Grow your own cut flowers and fill your rooms with fresh blooms all summer long.
“A flowerless room is a soulless room, to my way of thinking; but even one solitary vase of a living flower may redeem it,” wrote iconic British gardener Vita Sackville-West.
If your rooms are in need of some floral redemption, the good news is that, unlike Vita, you don’t need a rambling medieval castle garden to grow enough flowers to fill your vases and surprise your pals with pretty posies. By growing a designated picking garden, you can petal-bomb your house from spring to autumn.
You may want to designate a specific area of your growing space as your picking garden, or just slot plants in between others, where there’s space. I grow most of my flowering annuals (which complete their life cycle in a year) in raised beds because I can easily clear them out at the end of one season, giving me a blank canvas to grow a new lot of edibles or flowers. However, some of my favourite picking plants, such as roses and achilleas, are perennials that die back in winter, so I grow them among other permanent plants in my garden beds where they’re less obvious during their dormant period. Just remember that flowers like lashings of sunshine so choose a spot where they’ll get at least six hours of it a day.
When it comes to annuals, you’re spoilt for choice with varieties you can sow from seed, but if that sounds like too much work, you can fast-track things by planting seedlings instead.
When your flowers start blooming, pick them early in the morning (in a long, flowing gown while tiptoeing through the dewy grass, if you like). Once inside, recut the stems on an angle to allow them to absorb as much water as possible. In the garden, deadhead spent flowers regularly to encourage the plants to send up new growth.
Plants in a picking garden need to deliver on a few levels. You want “good do’ers” that will bloom for at least a season, plus they need to last well in a vase. In late summer, you also want flowers that can cope with hot, dry weather. I surveyed one of my favourite Facebook growing groups, NZ Flower Gardeners, on their best cut flowers, and here are some of their top picks.
A single mophead hydrangea flower can transform any kind of vessel, even a humble jam jar. Hydrangeas are perennials that die back in winter so plant them in a spot where you don’t mind looking at a few sticks over the cold months.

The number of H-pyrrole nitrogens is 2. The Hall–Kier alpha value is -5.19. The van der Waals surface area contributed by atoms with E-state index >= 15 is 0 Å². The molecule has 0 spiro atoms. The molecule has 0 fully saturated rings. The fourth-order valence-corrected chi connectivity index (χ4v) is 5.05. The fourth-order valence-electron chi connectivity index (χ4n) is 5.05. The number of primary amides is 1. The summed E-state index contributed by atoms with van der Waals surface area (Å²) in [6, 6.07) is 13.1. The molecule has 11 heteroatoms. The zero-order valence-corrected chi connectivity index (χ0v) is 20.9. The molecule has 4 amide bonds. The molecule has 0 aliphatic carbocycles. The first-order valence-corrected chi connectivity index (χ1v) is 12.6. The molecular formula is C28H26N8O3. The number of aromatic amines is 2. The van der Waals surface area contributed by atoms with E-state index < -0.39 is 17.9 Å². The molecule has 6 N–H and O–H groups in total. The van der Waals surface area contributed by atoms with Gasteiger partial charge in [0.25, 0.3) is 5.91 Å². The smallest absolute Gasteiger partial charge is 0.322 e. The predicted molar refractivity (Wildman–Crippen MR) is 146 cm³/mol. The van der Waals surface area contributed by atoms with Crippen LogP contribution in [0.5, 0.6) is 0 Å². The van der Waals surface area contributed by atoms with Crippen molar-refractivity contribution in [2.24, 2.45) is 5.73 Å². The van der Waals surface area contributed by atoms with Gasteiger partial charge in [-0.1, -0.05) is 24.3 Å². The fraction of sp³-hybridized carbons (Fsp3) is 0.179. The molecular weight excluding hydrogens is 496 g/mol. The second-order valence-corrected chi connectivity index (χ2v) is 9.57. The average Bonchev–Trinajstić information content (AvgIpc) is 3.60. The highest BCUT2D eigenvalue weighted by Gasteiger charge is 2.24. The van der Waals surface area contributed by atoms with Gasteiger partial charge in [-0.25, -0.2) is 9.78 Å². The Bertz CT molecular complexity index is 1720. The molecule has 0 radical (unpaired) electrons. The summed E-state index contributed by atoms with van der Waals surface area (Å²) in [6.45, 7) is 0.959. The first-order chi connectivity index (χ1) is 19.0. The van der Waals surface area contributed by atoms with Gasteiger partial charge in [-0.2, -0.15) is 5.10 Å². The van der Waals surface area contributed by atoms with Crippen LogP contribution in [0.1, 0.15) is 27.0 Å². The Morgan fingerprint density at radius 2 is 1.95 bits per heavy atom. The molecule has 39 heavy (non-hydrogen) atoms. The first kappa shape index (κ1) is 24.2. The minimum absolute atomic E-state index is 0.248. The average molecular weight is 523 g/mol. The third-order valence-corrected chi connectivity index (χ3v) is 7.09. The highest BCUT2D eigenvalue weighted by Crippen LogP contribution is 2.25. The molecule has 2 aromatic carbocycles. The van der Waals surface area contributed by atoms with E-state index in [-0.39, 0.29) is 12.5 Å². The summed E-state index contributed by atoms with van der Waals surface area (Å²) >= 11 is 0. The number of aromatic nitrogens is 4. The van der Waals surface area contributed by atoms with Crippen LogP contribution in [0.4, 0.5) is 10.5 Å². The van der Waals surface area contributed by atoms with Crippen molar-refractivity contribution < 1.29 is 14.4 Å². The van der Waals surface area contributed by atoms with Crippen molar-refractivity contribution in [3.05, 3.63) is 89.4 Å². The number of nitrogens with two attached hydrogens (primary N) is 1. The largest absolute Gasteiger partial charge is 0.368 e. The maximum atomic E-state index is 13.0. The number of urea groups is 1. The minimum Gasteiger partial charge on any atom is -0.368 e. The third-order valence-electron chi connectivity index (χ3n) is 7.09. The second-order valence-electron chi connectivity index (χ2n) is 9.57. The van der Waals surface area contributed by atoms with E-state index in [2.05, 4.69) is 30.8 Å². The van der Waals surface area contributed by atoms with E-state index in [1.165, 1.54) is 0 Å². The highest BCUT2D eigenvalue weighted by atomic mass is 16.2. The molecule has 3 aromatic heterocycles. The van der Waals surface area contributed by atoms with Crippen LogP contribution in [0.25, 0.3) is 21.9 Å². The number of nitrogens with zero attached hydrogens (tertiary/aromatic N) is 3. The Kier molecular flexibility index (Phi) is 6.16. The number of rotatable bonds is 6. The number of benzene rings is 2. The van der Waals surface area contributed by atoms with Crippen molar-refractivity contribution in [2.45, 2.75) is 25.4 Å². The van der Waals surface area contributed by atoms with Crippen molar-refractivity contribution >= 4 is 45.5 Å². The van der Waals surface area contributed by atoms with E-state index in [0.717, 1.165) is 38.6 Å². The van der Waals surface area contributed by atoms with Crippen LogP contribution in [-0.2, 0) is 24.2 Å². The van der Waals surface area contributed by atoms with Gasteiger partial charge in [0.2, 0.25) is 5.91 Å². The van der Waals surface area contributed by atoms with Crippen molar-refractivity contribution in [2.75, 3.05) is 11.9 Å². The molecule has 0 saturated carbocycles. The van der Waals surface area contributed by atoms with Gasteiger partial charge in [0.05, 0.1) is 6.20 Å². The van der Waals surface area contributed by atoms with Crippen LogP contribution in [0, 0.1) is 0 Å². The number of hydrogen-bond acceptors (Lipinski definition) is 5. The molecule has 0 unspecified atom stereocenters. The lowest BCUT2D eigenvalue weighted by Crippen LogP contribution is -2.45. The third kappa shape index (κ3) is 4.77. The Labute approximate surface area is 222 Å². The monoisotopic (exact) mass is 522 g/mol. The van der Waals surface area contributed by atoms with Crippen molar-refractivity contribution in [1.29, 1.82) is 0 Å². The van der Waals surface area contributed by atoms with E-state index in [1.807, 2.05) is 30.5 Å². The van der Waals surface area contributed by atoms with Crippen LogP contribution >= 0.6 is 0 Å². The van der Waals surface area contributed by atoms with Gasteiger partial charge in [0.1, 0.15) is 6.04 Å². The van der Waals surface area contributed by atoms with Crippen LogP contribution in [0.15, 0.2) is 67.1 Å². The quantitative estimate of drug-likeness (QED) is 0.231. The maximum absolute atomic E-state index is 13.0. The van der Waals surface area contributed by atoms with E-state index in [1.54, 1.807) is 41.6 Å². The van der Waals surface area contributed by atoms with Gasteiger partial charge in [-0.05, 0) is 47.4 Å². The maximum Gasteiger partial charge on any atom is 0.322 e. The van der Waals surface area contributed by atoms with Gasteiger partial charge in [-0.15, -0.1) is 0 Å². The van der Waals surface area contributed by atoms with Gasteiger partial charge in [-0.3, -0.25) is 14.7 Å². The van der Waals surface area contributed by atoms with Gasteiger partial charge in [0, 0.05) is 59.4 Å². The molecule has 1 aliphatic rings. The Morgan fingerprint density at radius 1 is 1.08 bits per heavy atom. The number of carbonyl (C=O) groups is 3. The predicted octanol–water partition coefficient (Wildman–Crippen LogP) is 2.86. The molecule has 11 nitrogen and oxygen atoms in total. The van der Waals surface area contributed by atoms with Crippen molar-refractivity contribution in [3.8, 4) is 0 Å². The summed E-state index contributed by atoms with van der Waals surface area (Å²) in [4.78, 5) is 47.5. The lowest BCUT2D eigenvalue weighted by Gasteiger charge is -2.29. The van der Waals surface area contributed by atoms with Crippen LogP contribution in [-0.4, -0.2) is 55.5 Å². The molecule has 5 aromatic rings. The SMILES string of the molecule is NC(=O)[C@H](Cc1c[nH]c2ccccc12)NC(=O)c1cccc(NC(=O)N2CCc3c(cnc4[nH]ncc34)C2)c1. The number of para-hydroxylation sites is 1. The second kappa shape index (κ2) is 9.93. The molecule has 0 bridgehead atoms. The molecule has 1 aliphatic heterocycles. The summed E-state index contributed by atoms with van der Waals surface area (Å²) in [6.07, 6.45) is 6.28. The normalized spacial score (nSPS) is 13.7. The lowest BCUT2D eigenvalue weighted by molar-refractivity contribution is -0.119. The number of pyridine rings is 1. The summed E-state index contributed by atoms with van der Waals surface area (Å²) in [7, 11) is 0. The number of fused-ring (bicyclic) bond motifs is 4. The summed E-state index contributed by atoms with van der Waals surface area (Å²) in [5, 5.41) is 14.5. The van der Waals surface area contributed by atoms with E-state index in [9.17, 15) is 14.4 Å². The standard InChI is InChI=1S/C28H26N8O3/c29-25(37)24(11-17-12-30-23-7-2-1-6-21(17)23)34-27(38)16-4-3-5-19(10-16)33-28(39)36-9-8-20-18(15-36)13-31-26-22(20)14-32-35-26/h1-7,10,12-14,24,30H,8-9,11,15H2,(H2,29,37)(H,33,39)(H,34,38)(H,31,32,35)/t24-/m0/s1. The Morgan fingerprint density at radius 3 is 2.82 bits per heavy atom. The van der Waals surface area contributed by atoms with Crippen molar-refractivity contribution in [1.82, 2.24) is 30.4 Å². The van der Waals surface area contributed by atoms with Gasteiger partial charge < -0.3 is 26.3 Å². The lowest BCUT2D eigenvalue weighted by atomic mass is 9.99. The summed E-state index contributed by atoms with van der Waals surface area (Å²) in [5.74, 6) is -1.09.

2 Sweet peas
The more you pick these fragrant beauties, the more they’ll bloom. Sow seed direct into compost- enriched soil, rig up a structure for them to climb, and protect young plants from slugs and snails.
The bell-shaped blooms on these perennials ring out for months, and the plants are tough as nails, even coping with my heavy clay soil.
Some like it hot, including hardy zinnias. They come in a paintbox selection of colours, and they’re lovely standing tall in a vase – or remove the stems and float the flowerheads in a bowl of water with tea lights.
These colourful perennials, also known as lily of the Incas, were the runner-up in my survey because they last for up to two weeks in a vase.
Adding a meadow vibe to your garden and floral arrangements, the flat blooms on these perennials are excellent landing pads for pollinators.
Still the queen of the flowers, the rose came top in my poll. For olde-worlde beauty and repeat flowering, grow fragrant David Austins. My favourite is orange ‘Lady of Shalott’, with tea and apple-scented blooms.
The flowering spires of these annuals are wonderful in a vase because they look good from all angles. Sow the tiny seeds in trays or buy seedlings.
The solar-powered structure on a stem. Choose multi- branching varieties such as chocolate-red ‘Rouge Royale’, so you get more than one flower per stem.
These long-lasting cut flowers come in an array of vibrant colours and striking forms, from cute pompoms to showstopping dinner-plate varieties. Plant tubers in well-drained soil once the risk of frost has passed.